On September 21, 2023, the Massachusetts Appeals Court issued a decision in Tufts Medical Center v. Dalexis, No. 22-P-15, which affirmed a Massachusetts Commission Against Discrimination (“MCAD”) decision holding that Tufts Medical Center (“Tufts”) engaged in unlawful discrimination on the basis of disability by refusing to excuse an inpatient nurse from overtime.
Dalexis worked as a “day/rotator” inpatient nurse on the day-evening shift at Tufts. Dalexis was diagnosed with rheumatoid arthritis and interstitial lung disease. After exhausting her protected leave, Tufts informed Dalexis that her nursing position would be filled and she would need to apply for open positions when she was ready to return. When Dalexis was cleared to return to work, she was not immediately selected to interview for open positions. When she was offered a vacant night-shift position, Dalexis declined the offer, explaining that night shifts exacerbated her medical condition. Subsequently, Dalexis’ doctor provided Tufts with a note explaining that Dalexis could not work overtime or night shifts. Based on that information, Tufts concluded that Dalexis was ineligible for an inpatient nurse position because the ability to work overtime was an essential function of the job.
Dalexis filed a complaint with MCAD alleging that Tufts discriminated against her on the basis of her disability. A Hearing Officer concluded that Tufts should have accommodated Dalexis by excusing her from overtime and night-shift work. In so holding, the Hearing Officer found that working overtime was not an essential function of Dalexis’ position. The Hearing Officer further held that Tufts failed to participate in an effective interactive process with her, resulting in her constructive discharge. The full Commission affirmed the Hearing Officer’s decision in its entirety and a judge of the Superior Court affirmed the Commission’s decision. Tufts then appealed.
On appeal, the Court explained that determining whether a particular job function is “essential” for purposes of G.L. c. 151B is intensely fact-based and requires individualized inquiry. Massachusetts courts have previously identified several nonexclusive factors to consider in determining whether a particular function is essential, including: (i) the employer’s judgment as to which functions are essential; (ii) written job descriptions as prepared before advertising the job; (iii) the amount of time spent on the job performing the function; (iv) the consequence of not requiring the incumbent to perform the function; (v) the terms of a collective bargaining agreement; (vi) the work experience of past incumbents in the job; and (iv) the current work experience of incumbents in similar positions. Considering the foregoing factors, the Appeals Court concluded overtime was not an essential function of the job of an inpatient nurse.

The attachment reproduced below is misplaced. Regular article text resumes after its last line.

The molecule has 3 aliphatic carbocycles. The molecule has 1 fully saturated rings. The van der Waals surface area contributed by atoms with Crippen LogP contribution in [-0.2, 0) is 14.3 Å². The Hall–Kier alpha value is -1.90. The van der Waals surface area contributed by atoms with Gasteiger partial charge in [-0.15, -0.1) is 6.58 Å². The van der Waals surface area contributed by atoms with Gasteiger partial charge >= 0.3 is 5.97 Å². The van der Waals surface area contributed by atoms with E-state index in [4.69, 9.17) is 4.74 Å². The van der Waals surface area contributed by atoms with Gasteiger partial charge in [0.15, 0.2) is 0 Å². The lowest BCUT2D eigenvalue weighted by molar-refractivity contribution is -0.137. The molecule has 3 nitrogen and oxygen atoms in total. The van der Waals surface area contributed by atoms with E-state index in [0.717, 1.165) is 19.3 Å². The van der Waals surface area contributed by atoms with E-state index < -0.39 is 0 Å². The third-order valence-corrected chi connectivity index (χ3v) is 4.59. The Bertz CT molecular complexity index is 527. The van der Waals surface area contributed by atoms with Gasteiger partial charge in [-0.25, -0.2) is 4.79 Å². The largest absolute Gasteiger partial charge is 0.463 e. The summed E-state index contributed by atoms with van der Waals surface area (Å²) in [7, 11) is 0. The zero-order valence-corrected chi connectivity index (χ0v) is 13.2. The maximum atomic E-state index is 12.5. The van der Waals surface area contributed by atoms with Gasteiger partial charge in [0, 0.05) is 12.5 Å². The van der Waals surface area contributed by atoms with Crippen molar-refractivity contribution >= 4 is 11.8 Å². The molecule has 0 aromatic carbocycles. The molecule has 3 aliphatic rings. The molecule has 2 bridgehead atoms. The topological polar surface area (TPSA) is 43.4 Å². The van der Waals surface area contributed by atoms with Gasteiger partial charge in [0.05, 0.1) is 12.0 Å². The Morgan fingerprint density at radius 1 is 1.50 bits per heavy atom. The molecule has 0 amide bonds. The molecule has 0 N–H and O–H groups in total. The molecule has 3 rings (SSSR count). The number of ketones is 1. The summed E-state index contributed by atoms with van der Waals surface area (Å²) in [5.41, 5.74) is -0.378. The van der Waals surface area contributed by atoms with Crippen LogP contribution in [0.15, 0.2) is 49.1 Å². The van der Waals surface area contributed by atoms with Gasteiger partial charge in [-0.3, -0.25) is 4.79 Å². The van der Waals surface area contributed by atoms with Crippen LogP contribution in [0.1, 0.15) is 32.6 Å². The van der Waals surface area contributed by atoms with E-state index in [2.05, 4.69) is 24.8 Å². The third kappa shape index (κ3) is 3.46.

As a threshold matter, the applicable CBA did not mandate overtime. Moreover, while many nurses at Tufts worked overtime, some nurses performed as little as three hours of overtime during a full year, and more than five percent of Tufts nurses worked no overtime at all. Further, Dalexis herself had previously been granted an accommodation exempting her from overtime. Accordingly, the Appeals Court discerned no cause to disturb the judgment of the Superior Court affirming the MCAD Decision.
Importantly, the Court noted that overtime can be an essential function of a job. However, the fact that overtime has been found to be an essential function in certain settings does not compel that conclusion in all circumstances. The Tufts Medical Center decision is an important reminder that the determination of whether a particular function amounts to an “essential function” of a job is a fact specific inquiry and cases involving overtime work can pose a particular challenge in applying the applicable analytical framework.
If you have any questions about the content of this update, please contact us. We are pleased to assist public and private employers with all issues pertaining to reasonable accommodations.
This update is provided for informational purposes only and should not be considered legal advice.